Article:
It is shown that Bayesian inference from data modeled by a mixture distribution can feasibly be performed via Monte Carlo simulation. This method exhibits the true Bayesian predictive distribution, implicitly integrating over the entire underlying parameter space. An infinite number of mixture components can be accommodated without difficulty, using a prior distribution for mixing proportions that selects a reasonable subset of components to explain any finite training set. The need to decide on a "correct" number of components is thereby avoided. The feasibility of the method is shown empirically for a simple classification task.
Technical Report CRG-TR-91-2 (June 1991), 23 pages: postscript, pdf.
Neal, R. M. (1992) ``Bayesian mixture modeling'', in C. R. Smith, G. J. Erickson, and P. O. Neudorfer (editors) Maximum Entropy and Bayesian Methods: Proceedings of the 11th International Workshop on Maximum Entropy and Bayesian Methods of Statistical Analysis, Seattle, 1991, pp. 197-211, Dordrecht: Kluwer Academic Publishers: abstract.The models in this paper with a countably-infinite number of components are equivalent to what are called Dirichlet process mixture models. Newer work on these is described in the following technical reports:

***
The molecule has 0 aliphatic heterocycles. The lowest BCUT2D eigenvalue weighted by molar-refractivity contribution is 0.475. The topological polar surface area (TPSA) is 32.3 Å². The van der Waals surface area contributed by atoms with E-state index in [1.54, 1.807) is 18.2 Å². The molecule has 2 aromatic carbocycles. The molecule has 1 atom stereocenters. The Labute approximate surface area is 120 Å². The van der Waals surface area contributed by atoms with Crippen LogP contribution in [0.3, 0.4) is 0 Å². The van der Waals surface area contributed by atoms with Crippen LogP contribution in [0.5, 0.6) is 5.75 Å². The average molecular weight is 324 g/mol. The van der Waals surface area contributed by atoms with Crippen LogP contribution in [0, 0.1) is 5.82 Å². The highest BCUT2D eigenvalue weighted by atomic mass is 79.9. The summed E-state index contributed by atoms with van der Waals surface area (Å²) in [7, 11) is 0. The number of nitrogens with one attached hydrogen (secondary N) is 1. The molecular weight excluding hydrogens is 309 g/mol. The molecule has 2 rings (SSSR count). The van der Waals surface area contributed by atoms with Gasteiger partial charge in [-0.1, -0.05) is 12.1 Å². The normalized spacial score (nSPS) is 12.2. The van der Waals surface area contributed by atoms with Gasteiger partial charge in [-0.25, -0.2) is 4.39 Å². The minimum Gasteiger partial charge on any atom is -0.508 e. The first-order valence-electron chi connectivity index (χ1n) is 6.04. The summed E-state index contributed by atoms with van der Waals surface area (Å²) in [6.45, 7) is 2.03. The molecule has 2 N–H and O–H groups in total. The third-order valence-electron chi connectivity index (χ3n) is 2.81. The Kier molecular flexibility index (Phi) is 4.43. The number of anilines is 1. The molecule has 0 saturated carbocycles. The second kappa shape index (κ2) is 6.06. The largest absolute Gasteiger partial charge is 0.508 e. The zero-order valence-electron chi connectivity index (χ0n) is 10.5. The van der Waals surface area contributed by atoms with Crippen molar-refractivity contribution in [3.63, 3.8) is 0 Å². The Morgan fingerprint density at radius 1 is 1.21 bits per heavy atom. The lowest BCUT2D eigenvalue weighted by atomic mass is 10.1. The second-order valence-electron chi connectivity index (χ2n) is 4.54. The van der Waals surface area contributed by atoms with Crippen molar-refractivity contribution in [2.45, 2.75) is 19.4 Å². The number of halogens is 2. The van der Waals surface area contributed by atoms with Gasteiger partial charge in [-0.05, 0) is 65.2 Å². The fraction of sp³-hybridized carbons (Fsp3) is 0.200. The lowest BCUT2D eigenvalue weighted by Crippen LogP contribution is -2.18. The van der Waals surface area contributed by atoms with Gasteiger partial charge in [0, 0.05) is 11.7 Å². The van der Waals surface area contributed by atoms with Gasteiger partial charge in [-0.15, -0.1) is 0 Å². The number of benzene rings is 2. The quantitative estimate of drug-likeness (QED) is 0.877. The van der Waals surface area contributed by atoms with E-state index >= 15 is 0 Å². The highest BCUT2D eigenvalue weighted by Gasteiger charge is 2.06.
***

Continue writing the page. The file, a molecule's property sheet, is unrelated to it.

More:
Neal, R. M. (1998) ``Markov chain sampling methods for Dirichlet process mixture models'', Technical Report No. 9815, Dept. of Statistics, University of Toronto, 17 pages: abstract, postscript, pdf, associated references, associated software.
Jain, S. and Neal, R. M. (2000) ``A Split-Merge Markov Chain Monte Carlo Procedure for the Dirichlet Process Mixture Model'', Technical Report No. 2003, Dept. of Statistics (July 2000), 32 pages: abstract, postscript, pdf, associated references.